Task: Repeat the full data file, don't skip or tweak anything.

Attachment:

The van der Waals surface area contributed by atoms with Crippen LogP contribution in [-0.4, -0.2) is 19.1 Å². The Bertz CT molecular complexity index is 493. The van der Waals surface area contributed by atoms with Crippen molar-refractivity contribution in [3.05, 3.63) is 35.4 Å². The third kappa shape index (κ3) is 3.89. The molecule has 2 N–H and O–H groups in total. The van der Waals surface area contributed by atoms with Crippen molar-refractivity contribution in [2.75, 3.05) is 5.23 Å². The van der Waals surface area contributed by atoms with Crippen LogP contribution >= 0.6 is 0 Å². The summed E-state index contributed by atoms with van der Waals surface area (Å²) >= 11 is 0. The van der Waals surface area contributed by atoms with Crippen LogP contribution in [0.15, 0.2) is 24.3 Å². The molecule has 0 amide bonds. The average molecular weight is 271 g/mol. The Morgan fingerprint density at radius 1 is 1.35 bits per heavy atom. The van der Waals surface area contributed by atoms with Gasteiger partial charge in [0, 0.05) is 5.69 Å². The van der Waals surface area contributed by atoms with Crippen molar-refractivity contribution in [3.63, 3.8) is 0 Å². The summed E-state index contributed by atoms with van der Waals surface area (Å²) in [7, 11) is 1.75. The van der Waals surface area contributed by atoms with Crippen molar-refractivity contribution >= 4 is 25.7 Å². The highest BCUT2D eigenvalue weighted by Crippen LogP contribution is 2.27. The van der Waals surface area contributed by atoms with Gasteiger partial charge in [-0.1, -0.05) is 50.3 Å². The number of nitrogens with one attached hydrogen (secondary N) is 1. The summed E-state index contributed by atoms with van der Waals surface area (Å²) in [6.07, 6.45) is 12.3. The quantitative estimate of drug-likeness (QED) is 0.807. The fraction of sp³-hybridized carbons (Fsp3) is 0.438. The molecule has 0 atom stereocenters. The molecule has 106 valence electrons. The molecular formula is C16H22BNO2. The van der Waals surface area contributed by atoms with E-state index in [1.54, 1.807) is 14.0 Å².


The van der Waals surface area contributed by atoms with Crippen LogP contribution in [-0.4, -0.2) is 19.1 Å². The Bertz CT molecular complexity index is 493. The van der Waals surface area contributed by atoms with Crippen molar-refractivity contribution in [3.05, 3.63) is 35.4 Å². The third kappa shape index (κ3) is 3.89. The molecule has 2 N–H and O–H groups in total. The van der Waals surface area contributed by atoms with Crippen molar-refractivity contribution in [2.75, 3.05) is 5.23 Å². The van der Waals surface area contributed by atoms with Crippen LogP contribution >= 0.6 is 0 Å². The summed E-state index contributed by atoms with van der Waals surface area (Å²) >= 11 is 0. The van der Waals surface area contributed by atoms with Crippen LogP contribution in [0.15, 0.2) is 24.3 Å². The molecule has 0 amide bonds. The average molecular weight is 271 g/mol. The Morgan fingerprint density at radius 1 is 1.35 bits per heavy atom. The van der Waals surface area contributed by atoms with Gasteiger partial charge in [0, 0.05) is 5.69 Å². The van der Waals surface area contributed by atoms with Crippen molar-refractivity contribution in [3.63, 3.8) is 0 Å². The summed E-state index contributed by atoms with van der Waals surface area (Å²) in [7, 11) is 1.75. The van der Waals surface area contributed by atoms with Crippen molar-refractivity contribution >= 4 is 25.7 Å². The highest BCUT2D eigenvalue weighted by Crippen LogP contribution is 2.27. The van der Waals surface area contributed by atoms with Gasteiger partial charge in [-0.1, -0.05) is 50.3 Å². The number of nitrogens with one attached hydrogen (secondary N) is 1. The summed E-state index contributed by atoms with van der Waals surface area (Å²) in [6.07, 6.45) is 12.3. The quantitative estimate of drug-likeness (QED) is 0.807. The fraction of sp³-hybridized carbons (Fsp3) is 0.438. The molecule has 0 atom stereocenters. The molecule has 106 valence electrons. The molecular formula is C16H22BNO2. The van der Waals surface area contributed by atoms with E-state index in [1.54, 1.807) is 14.0 Å².